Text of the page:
FAQContact usTerms of servicePrivacy Policy

What would an experienced RN have to do to become a documentation specialist?

Friday October 25, 2013
Printer Icon
Select Text Size: Zoom In Zoom Out
Share this Nurse.com Article
rss feed

Dear Donna,

I have been working primarily in emergency nursing for the past 33 years and I'm just tired. I have read some information about a documentation specialist position, and I know I'm very good at proofreading and documentation. What would I have to do to enter this field? I have an ADN.


Dear Donna replies:

Dear Tired,

The role/title clinical documentation improvement specialist is becoming more popular as regulatory and reimbursement issues become more complex. The specific job description may vary from hospital to hospital. Typically a CDI professional provides education and does chart audit and review to be sure that physicians and nurses properly document resource utilization to support quality, legal and reimbursement requirements and standards. CDI specialists also work with medical coders to be sure the coding is accurate and so on.

You can learn more about this specialty through The Association of Clinical Documentation Improvement Specialists (www.hcpro.com/acdis/). Do some informational interviewing (www.Nurse.com/Cardillo/Interviewing) with officers and members of the association or anyone in this position in your area. Also go to local chapter meetings as a guest. When there's something you want to do, it makes sense to rub elbows with those already doing it.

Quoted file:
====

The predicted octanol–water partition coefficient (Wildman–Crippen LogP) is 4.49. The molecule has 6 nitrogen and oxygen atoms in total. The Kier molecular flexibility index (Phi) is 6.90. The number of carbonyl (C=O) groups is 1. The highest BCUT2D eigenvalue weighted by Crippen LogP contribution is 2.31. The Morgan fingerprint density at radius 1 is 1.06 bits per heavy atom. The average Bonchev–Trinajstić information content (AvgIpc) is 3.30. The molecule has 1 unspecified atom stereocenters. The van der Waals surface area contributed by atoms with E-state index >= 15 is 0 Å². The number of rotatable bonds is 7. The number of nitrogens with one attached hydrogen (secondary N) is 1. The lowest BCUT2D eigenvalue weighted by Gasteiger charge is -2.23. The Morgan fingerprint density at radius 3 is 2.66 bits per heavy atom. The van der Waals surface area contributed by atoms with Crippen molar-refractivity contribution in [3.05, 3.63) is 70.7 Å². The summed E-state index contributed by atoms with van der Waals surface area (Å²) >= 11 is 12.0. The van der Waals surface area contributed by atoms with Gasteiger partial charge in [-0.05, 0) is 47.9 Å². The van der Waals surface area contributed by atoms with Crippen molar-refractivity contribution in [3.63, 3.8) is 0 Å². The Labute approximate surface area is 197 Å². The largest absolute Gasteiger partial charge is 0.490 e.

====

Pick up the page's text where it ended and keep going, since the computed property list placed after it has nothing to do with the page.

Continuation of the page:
Because you are looking to transition, be sure to explore all of your options before taking any courses or moving forward. Read How to change specialties (www.Nurse.com/Cardillo/Change-Specialties). If you can, attend an upcoming Career Alternatives for Nurses seminar http (www.Nurse.com/Events/CE-seminars) to identify transferable skills, find out what specialties are hot and growing and learn how to effectively market yourself in an increasingly competitive job market.

In the meantime, take steps to go back to school for your BSN. Although not specifically required for this position, a minimum of a bachelor's degree is important in an increasingly complex healthcare environment and is required by a growing number of employers.

Best wishes,


Donna Cardillo, RN, MA, well-known career guru, is Nurse.com’s “Dear Donna” and author of “Your First Year as a Nurse: Making the Transition from Total Novice to Successful Professional” and “The ULTIMATE Career Guide for Nurses: Practical Advice for Thriving at Every Stage of Your Career.” Information about the books is available at www.Nurse.com/CE/7010 and www.Nurse.com/CE/7250, respectively. To ask Donna your question, go to www.Nurse.com/Asktheexperts/Deardonna. Find a “Dear Donna” seminar near you: Call 800-866-0919 or visit http://www. Nurse.com/Events.